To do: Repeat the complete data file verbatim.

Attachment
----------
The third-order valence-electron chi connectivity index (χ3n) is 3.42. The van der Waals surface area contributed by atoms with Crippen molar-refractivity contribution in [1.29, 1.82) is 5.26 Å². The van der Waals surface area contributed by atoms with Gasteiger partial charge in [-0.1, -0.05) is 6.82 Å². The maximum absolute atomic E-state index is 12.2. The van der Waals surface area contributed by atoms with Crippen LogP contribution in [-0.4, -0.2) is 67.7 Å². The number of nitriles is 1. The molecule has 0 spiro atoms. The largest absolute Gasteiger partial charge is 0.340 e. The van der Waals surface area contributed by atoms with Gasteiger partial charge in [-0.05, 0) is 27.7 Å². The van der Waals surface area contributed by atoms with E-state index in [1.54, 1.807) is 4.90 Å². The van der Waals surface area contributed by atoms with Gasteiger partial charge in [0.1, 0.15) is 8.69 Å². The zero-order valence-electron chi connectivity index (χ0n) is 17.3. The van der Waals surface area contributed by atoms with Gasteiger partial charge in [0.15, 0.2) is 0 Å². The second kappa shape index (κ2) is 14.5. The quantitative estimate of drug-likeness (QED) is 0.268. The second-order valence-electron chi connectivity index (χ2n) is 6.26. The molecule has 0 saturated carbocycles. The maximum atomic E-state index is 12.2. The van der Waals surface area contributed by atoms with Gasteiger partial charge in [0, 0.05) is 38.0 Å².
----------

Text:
The third-order valence-electron chi connectivity index (χ3n) is 3.42. The van der Waals surface area contributed by atoms with Crippen molar-refractivity contribution in [1.29, 1.82) is 5.26 Å². The van der Waals surface area contributed by atoms with Gasteiger partial charge in [-0.1, -0.05) is 6.82 Å². The maximum absolute atomic E-state index is 12.2. The van der Waals surface area contributed by atoms with Crippen LogP contribution in [-0.4, -0.2) is 67.7 Å². The number of nitriles is 1. The molecule has 0 spiro atoms. The largest absolute Gasteiger partial charge is 0.340 e. The van der Waals surface area contributed by atoms with Gasteiger partial charge in [-0.05, 0) is 27.7 Å². The van der Waals surface area contributed by atoms with E-state index in [1.54, 1.807) is 4.90 Å². The van der Waals surface area contributed by atoms with Gasteiger partial charge in [0.1, 0.15) is 8.69 Å². The zero-order valence-electron chi connectivity index (χ0n) is 17.3. The van der Waals surface area contributed by atoms with Gasteiger partial charge in [0.15, 0.2) is 0 Å². The second kappa shape index (κ2) is 14.5. The quantitative estimate of drug-likeness (QED) is 0.268. The second-order valence-electron chi connectivity index (χ2n) is 6.26. The molecule has 0 saturated carbocycles. The maximum atomic E-state index is 12.2. The van der Waals surface area contributed by atoms with Gasteiger partial charge in [0, 0.05) is 38.0 Å².